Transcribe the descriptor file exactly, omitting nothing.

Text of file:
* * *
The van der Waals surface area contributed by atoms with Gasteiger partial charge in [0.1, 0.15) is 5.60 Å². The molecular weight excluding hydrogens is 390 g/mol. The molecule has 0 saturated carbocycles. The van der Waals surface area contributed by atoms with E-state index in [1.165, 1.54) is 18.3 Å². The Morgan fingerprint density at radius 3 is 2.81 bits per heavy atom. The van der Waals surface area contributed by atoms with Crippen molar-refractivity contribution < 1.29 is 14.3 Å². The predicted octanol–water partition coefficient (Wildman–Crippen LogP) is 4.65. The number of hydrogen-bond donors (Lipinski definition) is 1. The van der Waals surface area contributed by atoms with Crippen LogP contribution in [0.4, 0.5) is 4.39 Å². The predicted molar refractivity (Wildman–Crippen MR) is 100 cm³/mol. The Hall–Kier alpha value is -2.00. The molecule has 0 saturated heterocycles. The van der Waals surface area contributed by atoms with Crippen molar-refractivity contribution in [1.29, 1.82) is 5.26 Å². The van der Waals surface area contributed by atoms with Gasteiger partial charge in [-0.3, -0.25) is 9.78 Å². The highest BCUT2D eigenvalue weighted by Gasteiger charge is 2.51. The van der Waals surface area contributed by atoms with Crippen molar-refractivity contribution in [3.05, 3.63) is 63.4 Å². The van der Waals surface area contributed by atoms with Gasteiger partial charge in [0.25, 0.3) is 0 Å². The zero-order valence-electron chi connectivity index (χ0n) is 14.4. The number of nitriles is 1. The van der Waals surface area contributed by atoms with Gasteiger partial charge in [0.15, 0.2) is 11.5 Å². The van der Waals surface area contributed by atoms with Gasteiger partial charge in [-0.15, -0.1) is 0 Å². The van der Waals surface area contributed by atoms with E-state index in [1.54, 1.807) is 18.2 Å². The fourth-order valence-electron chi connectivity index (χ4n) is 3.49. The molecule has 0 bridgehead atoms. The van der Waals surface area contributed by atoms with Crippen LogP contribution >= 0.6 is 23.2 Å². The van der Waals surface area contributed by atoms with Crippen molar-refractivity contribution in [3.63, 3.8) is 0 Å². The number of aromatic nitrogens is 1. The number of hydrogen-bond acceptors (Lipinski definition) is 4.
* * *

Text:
The van der Waals surface area contributed by atoms with Gasteiger partial charge in [0.1, 0.15) is 5.60 Å². The molecular weight excluding hydrogens is 390 g/mol. The molecule has 0 saturated carbocycles. The van der Waals surface area contributed by atoms with E-state index in [1.165, 1.54) is 18.3 Å². The Morgan fingerprint density at radius 3 is 2.81 bits per heavy atom. The van der Waals surface area contributed by atoms with Crippen molar-refractivity contribution < 1.29 is 14.3 Å². The predicted octanol–water partition coefficient (Wildman–Crippen LogP) is 4.65. The number of hydrogen-bond donors (Lipinski definition) is 1. The van der Waals surface area contributed by atoms with Crippen LogP contribution in [0.4, 0.5) is 4.39 Å². The predicted molar refractivity (Wildman–Crippen MR) is 100 cm³/mol. The Hall–Kier alpha value is -2.00. The molecule has 0 saturated heterocycles. The van der Waals surface area contributed by atoms with Crippen molar-refractivity contribution in [1.29, 1.82) is 5.26 Å². The van der Waals surface area contributed by atoms with Gasteiger partial charge in [-0.3, -0.25) is 9.78 Å². The highest BCUT2D eigenvalue weighted by Gasteiger charge is 2.51. The van der Waals surface area contributed by atoms with Crippen molar-refractivity contribution in [3.05, 3.63) is 63.4 Å². The van der Waals surface area contributed by atoms with Gasteiger partial charge in [0.25, 0.3) is 0 Å². The zero-order valence-electron chi connectivity index (χ0n) is 14.4. The number of nitriles is 1. The van der Waals surface area contributed by atoms with Gasteiger partial charge in [0.15, 0.2) is 11.5 Å². The van der Waals surface area contributed by atoms with Gasteiger partial charge in [-0.15, -0.1) is 0 Å². The van der Waals surface area contributed by atoms with E-state index in [1.54, 1.807) is 18.2 Å². The fourth-order valence-electron chi connectivity index (χ4n) is 3.49. The molecule has 0 bridgehead atoms. The van der Waals surface area contributed by atoms with Crippen LogP contribution >= 0.6 is 23.2 Å². The van der Waals surface area contributed by atoms with Crippen molar-refractivity contribution in [3.63, 3.8) is 0 Å². The number of aromatic nitrogens is 1. The number of hydrogen-bond acceptors (Lipinski definition) is 4.